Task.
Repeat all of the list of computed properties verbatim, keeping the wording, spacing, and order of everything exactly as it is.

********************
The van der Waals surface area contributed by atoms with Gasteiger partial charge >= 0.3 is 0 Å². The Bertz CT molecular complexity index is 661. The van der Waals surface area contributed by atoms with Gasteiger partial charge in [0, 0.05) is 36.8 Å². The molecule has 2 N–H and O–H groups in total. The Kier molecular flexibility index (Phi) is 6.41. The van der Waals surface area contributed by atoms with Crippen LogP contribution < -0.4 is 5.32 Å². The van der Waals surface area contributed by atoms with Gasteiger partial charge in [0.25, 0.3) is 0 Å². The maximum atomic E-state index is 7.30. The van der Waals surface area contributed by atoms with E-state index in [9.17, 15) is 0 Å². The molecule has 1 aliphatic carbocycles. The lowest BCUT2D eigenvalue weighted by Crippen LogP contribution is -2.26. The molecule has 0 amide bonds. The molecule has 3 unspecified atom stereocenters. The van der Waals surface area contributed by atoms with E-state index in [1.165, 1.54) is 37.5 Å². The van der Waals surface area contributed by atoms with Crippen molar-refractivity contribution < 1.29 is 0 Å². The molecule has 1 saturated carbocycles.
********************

The van der Waals surface area contributed by atoms with Gasteiger partial charge >= 0.3 is 0 Å². The Bertz CT molecular complexity index is 661. The van der Waals surface area contributed by atoms with Gasteiger partial charge in [0, 0.05) is 36.8 Å². The molecule has 2 N–H and O–H groups in total. The Kier molecular flexibility index (Phi) is 6.41. The van der Waals surface area contributed by atoms with Crippen LogP contribution < -0.4 is 5.32 Å². The van der Waals surface area contributed by atoms with Gasteiger partial charge in [0.25, 0.3) is 0 Å². The maximum atomic E-state index is 7.30. The van der Waals surface area contributed by atoms with E-state index in [9.17, 15) is 0 Å². The molecule has 1 aliphatic carbocycles. The lowest BCUT2D eigenvalue weighted by Crippen LogP contribution is -2.26. The molecule has 0 amide bonds. The molecule has 3 unspecified atom stereocenters. The van der Waals surface area contributed by atoms with E-state index in [1.165, 1.54) is 37.5 Å². The van der Waals surface area contributed by atoms with Crippen molar-refractivity contribution < 1.29 is 0 Å². The molecule has 1 saturated carbocycles.